Aisles of bookstores prove none of us ever really knows everything we cared to know about how to be human. As parent of a child with autism, my job is to show my child the ways of the world because he cannot learn them by himself. Parents of people with autism can teach them socialization. Social interaction involves risk, but the rewards can be breath-taking.
Any teenager will have romantic feelings. Part of normal teenage experience is figuring out what to do and not do about those feelings. People with autism have feelings, too. Parents often want to prevent pain, but that misses the point. Even friendship will inevitably involve pain. A broken romance is more painful. But romantic feelings will happen whether we want or not, and everyone eventually has experience personal loss. Romantics know, romances don’t always break.
The link below is to a love story was my inspiration for this post: people with high functioning autism taught themselves how to love and be good life partners.
Our special needs son W was born 18 years ago looking perfect, with a full head of shiny black-brown hair and gold and cream colored skin. He was our first, and only. Nothing on our Little Prince seemed unusual or damaged. He was so long that he didn’t start with chubby cheeks. In the Italian baby jumpsuit a friend had given him, he looked like a slender European Formula 1 race car driver, minus helmet. He was my Little Einstein Continue reading →
Here’s something obvious: healthy children are more ready to learn. Health issues are considered to be outside of the classroom, but affect the child on every school day. So let’s state the obvious: health matters. Professionals draw a line around the professional sphere; health is the family’s business. Parents can set their children up for optimal learning with steps that are sometimes easy, sometimes obvious, and sometimes a lifelong quest. This series of blog posts will address common behavioral and medical issues and opens with roles of parents and professionals.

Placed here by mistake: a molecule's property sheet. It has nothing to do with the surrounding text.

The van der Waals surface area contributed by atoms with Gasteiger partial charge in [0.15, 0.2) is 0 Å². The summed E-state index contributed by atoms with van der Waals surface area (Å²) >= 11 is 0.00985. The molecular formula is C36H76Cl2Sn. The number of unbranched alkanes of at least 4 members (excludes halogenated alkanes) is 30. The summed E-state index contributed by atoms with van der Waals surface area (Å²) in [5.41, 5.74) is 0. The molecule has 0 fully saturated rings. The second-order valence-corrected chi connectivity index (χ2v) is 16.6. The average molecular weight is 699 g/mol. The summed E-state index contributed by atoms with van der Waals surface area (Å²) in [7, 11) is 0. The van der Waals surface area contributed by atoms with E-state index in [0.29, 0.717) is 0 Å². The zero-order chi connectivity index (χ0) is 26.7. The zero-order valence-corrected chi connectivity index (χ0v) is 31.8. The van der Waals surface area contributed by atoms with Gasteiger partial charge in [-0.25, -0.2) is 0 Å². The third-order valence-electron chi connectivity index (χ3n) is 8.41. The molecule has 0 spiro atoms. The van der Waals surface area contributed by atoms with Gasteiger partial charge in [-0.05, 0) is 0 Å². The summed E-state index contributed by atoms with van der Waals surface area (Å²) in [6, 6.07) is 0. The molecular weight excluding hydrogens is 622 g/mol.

Families of children with autism, especially mothers of teenagers, were on social media during and after a Dateline NBC story about adults with developmental disabilities. One mother posted that these children have “what appears to be a pretty dismal future.” Another said “our kids will be just ‘in storage’ and regress. Someone replied that schools could be taking children into the community all day but that the community needs to fund adult programming, embrace inclusion of our kids [i.e., adults]. The original poster commented: Too many of the problem behaviors that our kids will have as adults could have been prevented. This piece introduces the dilemma: school safe, or community-ready?
My hasty reply in the post-Nightline discussion was: I’ve been working on preventing behaviors for a long time. It involves taking risks.
How have you handled personal loss? Do you feel better in the company of others at first, or is your impulse to recede? As the first anniversary approaches, do you change course; do you share memories of your loved one, or observe rituals? How can you help someone you love share the burden that your mutual loss represents?
Now ask yourself the central question of this blog – Since you are the more able communicator, how does that scenario change when you involve children, elders in decline, and cognitive or developmental disability? The grief that comes from a close, personal loss is not a pond that evaporates. It’s a wetland, a murky swamp that doesn’t disappear when it subsides, but fills back up in rainy season. When the loss is very dear, long-buried grief reemerges at awkward times to be re-experienced by you and other survivors throughout life. Continue reading →
People need people. Everyone does. Even people who can barely communicate, children who appear to be uninterested in social interaction, and folks who find large groups overwhelming. Young or old, people with communication or developmental differences need community at least as much as “normal” people do. How and where to find and make that community are the challenge. We don’t bowl alone, my son and I. Continue reading →